Archive for November, 2010

The Importance of Keeping Score in Microfinance

November 8, 2010

by Alex Counts, president and CEO, Grameen Foundation

Part of my job is to speak at various public fora on behalf of Grameen Foundation.  I usually find it quite enjoyable and also a challenge, as every speaking engagement is different in terms of the audience, format, and environment.  Sometimes, I speak alongside other experts in our field, which gives me an opportunity to learn from them as I wait my turn to present the Grameen Foundation story.  I often find the questions I get from audiences to be stimulating and challenging; occasionally, they yield great new insights.

During my recent debate with Vikram Akula, the founder of Indian microfinance institution (MFI) SKS, a questioner framed the issue of the tension between profit-making and poverty reduction in microfinance in a fascinating way, using an analogy from the world of professional sports.  He compared MFIs to baseball franchises, saying that though they measure their profit and loss in financial terms, the true measure of their success by most people — especially fans, players, and even owners most of the time — is how often they win games, and especially championships.  I thought about this analogy — which could be extended to other sports — and I found it more and more apt.

For a baseball team, profit and loss in financial terms is important and often — but not always —  related and correlated to winning percentage.  But it is not the ultimate measure of success to most of the franchise’s stakeholders (and sometimes not to any of them).  In some cases, teams with low profitability win lots of games and even championships, and everyone around that team is usually very happy.  A case in point would be the Minnesota Twins during many years over the last few decades.  (This can even be the case in loss-making franchises.)  On the other hand, highly profitable teams sometimes lose many more games than they win — think of the New York Yankees from the mid-1980s to the mid-1990s.  (I am in no position to opine in an objective way on the Philadelphia Phillies since I am a lifelong, rabid fan!)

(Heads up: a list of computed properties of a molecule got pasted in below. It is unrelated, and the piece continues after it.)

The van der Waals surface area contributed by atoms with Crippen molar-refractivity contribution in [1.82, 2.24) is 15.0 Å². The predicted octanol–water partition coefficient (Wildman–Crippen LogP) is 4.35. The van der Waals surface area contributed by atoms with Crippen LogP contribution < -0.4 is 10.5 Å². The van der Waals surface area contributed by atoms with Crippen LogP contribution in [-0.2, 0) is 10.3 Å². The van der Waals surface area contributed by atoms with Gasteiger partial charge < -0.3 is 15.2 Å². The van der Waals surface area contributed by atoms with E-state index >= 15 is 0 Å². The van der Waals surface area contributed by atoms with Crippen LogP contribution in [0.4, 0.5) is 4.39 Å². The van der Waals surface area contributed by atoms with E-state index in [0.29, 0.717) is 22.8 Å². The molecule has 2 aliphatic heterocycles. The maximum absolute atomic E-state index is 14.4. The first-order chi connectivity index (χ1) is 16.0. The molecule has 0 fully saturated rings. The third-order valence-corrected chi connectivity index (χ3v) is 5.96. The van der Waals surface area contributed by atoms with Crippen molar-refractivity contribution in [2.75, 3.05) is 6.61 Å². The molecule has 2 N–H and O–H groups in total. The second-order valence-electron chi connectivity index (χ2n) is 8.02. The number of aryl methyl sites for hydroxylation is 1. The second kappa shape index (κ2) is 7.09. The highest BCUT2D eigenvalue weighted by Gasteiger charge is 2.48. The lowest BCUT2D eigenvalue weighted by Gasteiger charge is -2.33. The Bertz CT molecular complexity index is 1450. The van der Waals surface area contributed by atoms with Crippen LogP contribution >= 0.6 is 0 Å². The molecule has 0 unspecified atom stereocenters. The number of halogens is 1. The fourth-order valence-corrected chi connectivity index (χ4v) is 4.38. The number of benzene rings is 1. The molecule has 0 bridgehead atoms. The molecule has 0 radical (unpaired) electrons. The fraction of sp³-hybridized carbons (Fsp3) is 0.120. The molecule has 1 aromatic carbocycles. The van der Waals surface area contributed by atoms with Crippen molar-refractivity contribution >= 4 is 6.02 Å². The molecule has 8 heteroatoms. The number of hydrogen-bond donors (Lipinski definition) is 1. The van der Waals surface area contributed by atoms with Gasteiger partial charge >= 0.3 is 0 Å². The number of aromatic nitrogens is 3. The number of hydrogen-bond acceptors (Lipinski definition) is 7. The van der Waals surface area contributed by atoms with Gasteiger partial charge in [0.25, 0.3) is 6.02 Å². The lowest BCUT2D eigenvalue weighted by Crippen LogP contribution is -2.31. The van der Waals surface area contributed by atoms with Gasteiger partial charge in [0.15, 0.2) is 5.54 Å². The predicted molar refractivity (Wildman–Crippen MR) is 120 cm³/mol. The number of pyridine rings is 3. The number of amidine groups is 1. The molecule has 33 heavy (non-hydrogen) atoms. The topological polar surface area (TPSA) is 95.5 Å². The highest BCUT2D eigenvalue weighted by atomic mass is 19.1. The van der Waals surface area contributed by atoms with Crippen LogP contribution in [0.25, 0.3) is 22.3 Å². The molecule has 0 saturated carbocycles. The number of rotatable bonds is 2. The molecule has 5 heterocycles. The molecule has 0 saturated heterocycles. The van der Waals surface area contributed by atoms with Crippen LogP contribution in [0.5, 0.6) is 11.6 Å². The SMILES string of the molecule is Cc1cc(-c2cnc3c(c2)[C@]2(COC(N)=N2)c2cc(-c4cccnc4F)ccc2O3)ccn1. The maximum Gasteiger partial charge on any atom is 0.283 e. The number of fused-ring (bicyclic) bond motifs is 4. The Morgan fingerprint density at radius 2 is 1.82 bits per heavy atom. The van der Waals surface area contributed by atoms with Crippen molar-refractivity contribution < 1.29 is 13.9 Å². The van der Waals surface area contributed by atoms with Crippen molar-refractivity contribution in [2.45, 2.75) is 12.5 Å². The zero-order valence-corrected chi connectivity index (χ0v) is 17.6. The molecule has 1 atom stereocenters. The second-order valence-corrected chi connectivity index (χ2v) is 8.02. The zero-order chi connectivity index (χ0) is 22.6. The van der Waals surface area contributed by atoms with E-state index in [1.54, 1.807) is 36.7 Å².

How does this relate to microfinance?  For MFIs with a poverty-reduction mandate, financial profitability is important.  If an MFI cannot turn at least a small profit most years, it will be unlikely to continue to serve its clients, much less expand to reach more, unless it has an endowment or long-term philanthropic donors with deep pockets.  But the ultimate measure of an MFI’s success is whether it is helping people to move out of poverty through providing quality products.  To know whether it is being successful, it has to “keep score” by measuring its outcomes vis-à-vis poverty reduction.  This is why social performance management tools like the Progress out of Poverty Index™ are so important.  (Social ratings and impact studies using control groups are also quite useful, and complement approaches like the PPI.)  If an MFI doesn’t use a social-performance tool, it would be like a sports team that didn’t keep score in the games it played, or one that didn’t track wins and losses in comparison to its peer group (i.e., teams in the same league).

Puzzlingly, this is what some people like Vikram Akula seem to be arguing: that if an MFI is profitable and growing, we can assume that it is high-achieving in realizing its social mission (assuming it has one).  Well, maybe yesmaybe no.  Long-term, those two outcomes can be correlated — but not always.  My strong sense, based on more than two decades in this field, is this — some MFIs that are marginally profitable are having a significant impact on poverty, while others that are highly profitable are not making much of a dent in this terrible societal problem.  So let us define crisply what we are trying to do in microfinance and then let’s “keep score” on all the important measures of success, especially on the ultimate measure (at least for groups like Grameen Foundation) — how clients are able to improve their lives.